Sport utility vehicles are largely responsible for an increasing number of pedestrian deaths, according to an investigative report by the Detroit Free Press and USA Today Network out Tuesday.
About 6,000 pedestrians died in 2016, up 46 percent since 2009, and analysis of federal data by the news outlets showed that SUVs “are the constant in the increase and account for a steadily growing proportion of the deaths.”
The analysis showed a 69 percent increase in SUV involvement in pedestrian fatalities. Earlier studies by the Insurance Institute for Highway Safety and the National Highway Traffic Safety Administration (NHTSA) also blamed SUVs for the higher death rate, concluding that "pedestrians are two to three times more likely to suffer a fatality when struck by an SUV or pickup than … by a passenger car."
Because an SUV’s front end is higher and blunter than a car’s, it is more likely to hit a pedestrian in the chest or head, impacts that are more often lethal, according to reporting by the news organizations.
Federal safety regulators, according to the report, have been aware that an SUV’s size and design make it "at least twice as likely as cars to kill the walkers, joggers and children they hit."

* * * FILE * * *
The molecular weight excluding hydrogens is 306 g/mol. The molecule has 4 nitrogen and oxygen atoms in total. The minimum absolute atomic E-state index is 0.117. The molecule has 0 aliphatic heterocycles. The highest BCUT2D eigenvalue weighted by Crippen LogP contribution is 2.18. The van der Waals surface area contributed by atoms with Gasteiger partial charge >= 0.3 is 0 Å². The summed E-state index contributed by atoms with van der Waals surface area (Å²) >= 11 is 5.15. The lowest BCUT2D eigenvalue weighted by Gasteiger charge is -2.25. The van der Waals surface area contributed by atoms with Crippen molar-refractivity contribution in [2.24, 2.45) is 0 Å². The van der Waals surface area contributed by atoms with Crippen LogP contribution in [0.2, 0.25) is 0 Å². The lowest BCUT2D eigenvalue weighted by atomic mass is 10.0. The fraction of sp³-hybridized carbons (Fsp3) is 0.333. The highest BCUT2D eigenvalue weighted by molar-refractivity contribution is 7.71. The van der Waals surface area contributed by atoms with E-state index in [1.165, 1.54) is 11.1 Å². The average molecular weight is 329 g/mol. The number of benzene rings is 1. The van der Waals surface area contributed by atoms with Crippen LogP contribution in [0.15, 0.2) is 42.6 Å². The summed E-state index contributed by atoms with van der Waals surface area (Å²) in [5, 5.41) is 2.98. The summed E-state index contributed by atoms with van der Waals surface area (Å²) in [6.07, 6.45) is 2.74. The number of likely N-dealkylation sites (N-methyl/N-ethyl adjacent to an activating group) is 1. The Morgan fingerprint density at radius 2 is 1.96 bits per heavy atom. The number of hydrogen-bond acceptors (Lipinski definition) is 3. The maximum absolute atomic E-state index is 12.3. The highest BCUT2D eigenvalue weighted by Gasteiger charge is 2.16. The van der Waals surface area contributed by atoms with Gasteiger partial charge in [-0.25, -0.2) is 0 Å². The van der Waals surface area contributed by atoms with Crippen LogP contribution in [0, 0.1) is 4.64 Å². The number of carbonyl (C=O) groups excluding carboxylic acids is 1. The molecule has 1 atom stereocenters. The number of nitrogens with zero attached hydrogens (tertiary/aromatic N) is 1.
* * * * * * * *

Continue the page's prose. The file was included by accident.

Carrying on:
Auto manufacturers have opposed a federal proposal to add calculations of the risk to pedestrians in vehicle safety ratings, the newspapers report. SUV safety measures such as automatic crash avoidance and emergency braking systems could save hundreds of pedestrians a year but are not mandatory nor widely used. Most automakers have pledged to install low-speed automatic braking systems by 2022, according to NHTSA.
Meanwhile, SUV sales continue to soar, surpassing sedans in 2014, with pickups and SUVs now accounting for 60 percent of new vehicle sales. Both Ford and Fiat Chrysler have discontinued sales of most passenger cars.